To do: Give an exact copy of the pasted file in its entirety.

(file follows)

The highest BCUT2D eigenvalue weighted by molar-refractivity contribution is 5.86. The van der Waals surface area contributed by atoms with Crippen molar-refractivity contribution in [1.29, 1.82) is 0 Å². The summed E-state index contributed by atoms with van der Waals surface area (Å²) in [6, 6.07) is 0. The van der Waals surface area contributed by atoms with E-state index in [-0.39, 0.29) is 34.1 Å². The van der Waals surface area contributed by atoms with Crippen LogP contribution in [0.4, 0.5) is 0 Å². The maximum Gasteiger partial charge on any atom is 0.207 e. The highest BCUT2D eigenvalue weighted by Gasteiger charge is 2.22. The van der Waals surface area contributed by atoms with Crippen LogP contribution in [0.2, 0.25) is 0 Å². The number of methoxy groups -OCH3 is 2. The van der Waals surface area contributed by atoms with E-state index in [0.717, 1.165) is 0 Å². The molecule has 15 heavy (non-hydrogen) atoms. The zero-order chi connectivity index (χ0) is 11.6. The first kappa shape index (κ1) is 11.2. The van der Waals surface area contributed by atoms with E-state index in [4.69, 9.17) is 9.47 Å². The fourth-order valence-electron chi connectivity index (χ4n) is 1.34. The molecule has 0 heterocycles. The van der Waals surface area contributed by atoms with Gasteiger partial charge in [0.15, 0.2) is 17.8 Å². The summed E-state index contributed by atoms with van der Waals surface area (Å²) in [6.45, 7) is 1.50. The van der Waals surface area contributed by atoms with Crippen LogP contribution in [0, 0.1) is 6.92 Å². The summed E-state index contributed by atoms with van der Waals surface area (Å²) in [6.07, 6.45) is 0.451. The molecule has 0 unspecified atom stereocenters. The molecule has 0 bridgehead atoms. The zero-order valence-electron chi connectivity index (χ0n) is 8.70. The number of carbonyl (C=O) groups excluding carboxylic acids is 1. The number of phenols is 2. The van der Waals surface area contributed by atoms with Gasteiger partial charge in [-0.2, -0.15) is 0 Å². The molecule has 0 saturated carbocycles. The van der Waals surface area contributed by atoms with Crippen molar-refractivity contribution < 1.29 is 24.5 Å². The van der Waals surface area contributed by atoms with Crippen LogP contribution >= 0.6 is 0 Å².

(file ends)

The highest BCUT2D eigenvalue weighted by molar-refractivity contribution is 5.86. The van der Waals surface area contributed by atoms with Crippen molar-refractivity contribution in [1.29, 1.82) is 0 Å². The summed E-state index contributed by atoms with van der Waals surface area (Å²) in [6, 6.07) is 0. The van der Waals surface area contributed by atoms with E-state index in [-0.39, 0.29) is 34.1 Å². The van der Waals surface area contributed by atoms with Crippen LogP contribution in [0.4, 0.5) is 0 Å². The maximum Gasteiger partial charge on any atom is 0.207 e. The highest BCUT2D eigenvalue weighted by Gasteiger charge is 2.22. The van der Waals surface area contributed by atoms with Crippen LogP contribution in [0.2, 0.25) is 0 Å². The number of methoxy groups -OCH3 is 2. The van der Waals surface area contributed by atoms with E-state index in [0.717, 1.165) is 0 Å². The molecule has 15 heavy (non-hydrogen) atoms. The zero-order chi connectivity index (χ0) is 11.6. The first kappa shape index (κ1) is 11.2. The van der Waals surface area contributed by atoms with E-state index in [4.69, 9.17) is 9.47 Å². The fourth-order valence-electron chi connectivity index (χ4n) is 1.34. The molecule has 0 heterocycles. The van der Waals surface area contributed by atoms with Gasteiger partial charge in [0.15, 0.2) is 17.8 Å². The summed E-state index contributed by atoms with van der Waals surface area (Å²) in [6.45, 7) is 1.50. The van der Waals surface area contributed by atoms with Crippen LogP contribution in [0, 0.1) is 6.92 Å². The summed E-state index contributed by atoms with van der Waals surface area (Å²) in [6.07, 6.45) is 0.451. The molecule has 0 unspecified atom stereocenters. The molecule has 0 bridgehead atoms. The zero-order valence-electron chi connectivity index (χ0n) is 8.70. The number of carbonyl (C=O) groups excluding carboxylic acids is 1. The number of phenols is 2. The van der Waals surface area contributed by atoms with Gasteiger partial charge in [-0.2, -0.15) is 0 Å². The molecule has 0 saturated carbocycles. The van der Waals surface area contributed by atoms with Crippen molar-refractivity contribution < 1.29 is 24.5 Å². The van der Waals surface area contributed by atoms with Crippen LogP contribution >= 0.6 is 0 Å².